/dev/ufs/usrfs      /usr            ufs     rw          1       3
/dev/ufs/usrhomefs  /usr/home       ufs     rw          1       4

Mount the systems so that the installer can write into them:

mount /dev/ufs/rootfs /mnt/
mkdir /mnt/var
mount /dev/ufs/varfs /mnt/var/
mkdir /mnt/usr
mount /dev/ufs/usrfs /mnt/usr/
mkdir /mnt/usr/home
mount /dev/ufs/usrhomefs /mnt/usr/home

Continuing the installation

Exit the shell, and let the installer fetch the packages and do its magic.

Before rebooting, don't forget to enable the console and set the boot partition in /boot/loader.conf:


You now have FreeBSD installed on your Soekris net5501.

Going to the next part

In the next part, we'll install the ISDN quadBRI card, and connect to the outside world.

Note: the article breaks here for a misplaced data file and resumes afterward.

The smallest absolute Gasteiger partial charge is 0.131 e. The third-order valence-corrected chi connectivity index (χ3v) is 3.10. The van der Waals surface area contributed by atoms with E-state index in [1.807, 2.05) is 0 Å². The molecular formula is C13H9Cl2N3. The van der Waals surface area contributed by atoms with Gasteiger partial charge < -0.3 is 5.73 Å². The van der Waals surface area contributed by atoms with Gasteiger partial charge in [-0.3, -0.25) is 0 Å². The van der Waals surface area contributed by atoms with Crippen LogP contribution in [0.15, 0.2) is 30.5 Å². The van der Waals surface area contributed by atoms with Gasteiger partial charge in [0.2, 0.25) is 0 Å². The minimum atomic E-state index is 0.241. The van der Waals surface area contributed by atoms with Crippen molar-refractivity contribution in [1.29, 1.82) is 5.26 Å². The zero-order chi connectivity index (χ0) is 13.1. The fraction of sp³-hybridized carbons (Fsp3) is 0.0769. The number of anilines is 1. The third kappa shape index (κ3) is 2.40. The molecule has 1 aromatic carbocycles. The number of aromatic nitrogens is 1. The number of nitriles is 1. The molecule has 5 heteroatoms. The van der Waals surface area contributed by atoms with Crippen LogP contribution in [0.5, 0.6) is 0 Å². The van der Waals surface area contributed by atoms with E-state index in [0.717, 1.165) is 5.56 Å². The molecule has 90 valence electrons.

Using Intellij IDEA to write and debug Erlang code

Not so frequently asked questions and stuff: 

Image Image
Written 2015-02-02.


My system is a Windows 8.1 (6.3 build 9600).

Download IntelliJ IDEA from JetBrains (I use the Community Edition, currently ideaIC-14.0.3.exe).

My installed erlang is:

Erlang/OTP 17 [erts-6.2] [64-bit] [smp:8:8] [async-threads:10]

Start IDEA, and go the plugin page (click "Configure"). Install the very nice Erlang plugin (currently ver 0.5.9 (2014-11-18)).


Install rebar somewhere on your system (clone the repository and run bootstrap.bat with the erlang binaries in your PATH).

Configure the IDE

In the IDE's settings window, go to "Other Settings / Erlang External Tools" and input the location of your rebar binaries.


In "Build, Execution, Deployment/Erlan Compiler", check "Compile project with rebar".